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CENTUMCELLAE (Κεντουμκέλλαι, Procop.: Civita Vecchia), a town on the sea-coast of Etruria, between Pyrgi and Graviscae, and distant 47 miles from Rome. It appears to have owed its origin entirely to the construction of its magnificent port by Trajan, and there is no trace of the previous existence of a town upon the spot. The younger Pliny has left us an account of the construction of this port: and at a later period Rutilius gives a poetical but accurate description of it, which entirely coincides with its present appearance. It appears to have been almost wholly of artificial construction, and was formed by a breakwater or artificial island, with a mole running out towards each extremity of this, and leaving only a narrow entrance on each side of it: the basin within being of nearly circular form, so as to constitute what Rutilius calls a marine amphitheatre. At each end of the breakwater was, a tower, serving for a lighthouse as well as for defence. (Plin. Ep. 6.31; Rutil. Itin. 1.237--248.) It appears from Pliny that Trajan had a villa here, the existence of which is again mentioned in the time of M. Aurelius (Lamprid. Commod. 1): and by degrees a town grew up around the port, the importance of which continually increased, as that constructed by Trajan at the mouth of the Tiber became so choked with sand as to be rendered useless, In the time of Procopius Centumcellae was a large and populous city, and a place of strength as a fortress (Procop. B. G. 2.7): on which account its possession was warmly contested between the Goths and Byzantine generals: it was captured by Belisarius, afterwards besieged and taken by Totila, but soon after recovered by Narses. (Id. Ib. 3.36, 37, 39, 4.34.) It continued to flourish till the year 812, when it was utterly destroyed by the Saracens: the remaining inhabitants withdrew into the interior where they founded a new settlement, and the ancient city obtained on this occasion the name of Civita Vecchia, which it has retained ever since. It soon became again inhabited, and is now one of the principal ports of the Roman States, with a population of about 8,000 inhabitants. The walls that surround the port are based throughout on those erected by Trajan: there exist, besides, the remains of an aqueduct, and numerous fragments of other Roman buildings. (Dennis's Etruria, vol. ii. p. 1--4.)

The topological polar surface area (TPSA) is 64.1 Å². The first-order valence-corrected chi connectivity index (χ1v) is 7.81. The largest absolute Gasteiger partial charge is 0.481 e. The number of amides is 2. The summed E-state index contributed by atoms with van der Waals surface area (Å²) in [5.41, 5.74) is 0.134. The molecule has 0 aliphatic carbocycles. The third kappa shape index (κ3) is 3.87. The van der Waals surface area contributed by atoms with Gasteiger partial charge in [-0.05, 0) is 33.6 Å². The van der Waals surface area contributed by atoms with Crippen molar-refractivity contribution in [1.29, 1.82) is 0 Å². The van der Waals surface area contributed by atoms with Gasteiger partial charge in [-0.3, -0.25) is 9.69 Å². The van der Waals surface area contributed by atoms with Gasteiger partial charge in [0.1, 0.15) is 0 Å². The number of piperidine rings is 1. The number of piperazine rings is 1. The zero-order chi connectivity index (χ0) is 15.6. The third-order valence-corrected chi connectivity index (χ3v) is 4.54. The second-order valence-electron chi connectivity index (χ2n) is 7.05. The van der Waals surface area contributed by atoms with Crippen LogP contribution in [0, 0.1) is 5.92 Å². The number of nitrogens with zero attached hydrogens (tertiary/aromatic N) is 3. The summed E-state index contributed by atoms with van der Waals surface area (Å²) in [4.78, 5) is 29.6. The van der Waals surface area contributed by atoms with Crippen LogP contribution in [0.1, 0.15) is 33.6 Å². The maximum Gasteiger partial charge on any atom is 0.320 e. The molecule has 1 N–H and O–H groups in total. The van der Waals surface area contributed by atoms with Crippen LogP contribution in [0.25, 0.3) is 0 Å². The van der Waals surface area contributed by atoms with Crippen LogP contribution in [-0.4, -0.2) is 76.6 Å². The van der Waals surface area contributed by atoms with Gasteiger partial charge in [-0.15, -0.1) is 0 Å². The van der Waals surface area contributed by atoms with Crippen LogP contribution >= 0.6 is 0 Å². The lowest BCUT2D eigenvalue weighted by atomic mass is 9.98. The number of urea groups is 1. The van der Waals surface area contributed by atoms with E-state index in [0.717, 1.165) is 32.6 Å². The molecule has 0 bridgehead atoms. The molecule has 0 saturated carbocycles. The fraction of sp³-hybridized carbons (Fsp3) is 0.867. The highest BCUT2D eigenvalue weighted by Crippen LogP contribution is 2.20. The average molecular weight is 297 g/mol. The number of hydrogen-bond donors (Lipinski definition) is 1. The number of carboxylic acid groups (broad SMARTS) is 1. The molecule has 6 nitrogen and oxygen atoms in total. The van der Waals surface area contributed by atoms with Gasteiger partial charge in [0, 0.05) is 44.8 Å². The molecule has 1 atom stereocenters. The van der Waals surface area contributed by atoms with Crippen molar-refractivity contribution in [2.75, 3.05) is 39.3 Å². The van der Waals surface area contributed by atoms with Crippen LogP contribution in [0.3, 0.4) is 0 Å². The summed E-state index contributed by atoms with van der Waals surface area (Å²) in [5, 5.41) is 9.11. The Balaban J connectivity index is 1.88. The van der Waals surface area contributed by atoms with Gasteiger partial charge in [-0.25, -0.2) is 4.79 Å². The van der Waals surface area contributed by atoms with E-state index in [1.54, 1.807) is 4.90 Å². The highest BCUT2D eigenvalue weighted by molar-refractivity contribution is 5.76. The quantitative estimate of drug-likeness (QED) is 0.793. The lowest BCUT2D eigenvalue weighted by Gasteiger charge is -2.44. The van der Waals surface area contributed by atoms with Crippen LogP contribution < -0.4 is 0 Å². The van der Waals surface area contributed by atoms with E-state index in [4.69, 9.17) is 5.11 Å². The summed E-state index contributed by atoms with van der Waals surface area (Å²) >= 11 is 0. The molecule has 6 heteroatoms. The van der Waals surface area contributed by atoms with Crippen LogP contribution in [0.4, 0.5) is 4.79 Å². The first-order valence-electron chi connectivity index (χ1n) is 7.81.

The Itineraries vary considerably in regard to the distance from Rome to Centumcellae, as well as the intermediate stations: the true distance by the line of the Via Aurelia was 47 miles: it was 5 miles from Castrum Novum, erroneously marked as viii. in the Itin. Ant. (D'Anville, Anal. Géogr. de l'Italie, p. 123 ; Dennis, l.c. p. 6.)


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    • Pliny the Younger, Epistulae, 6.31
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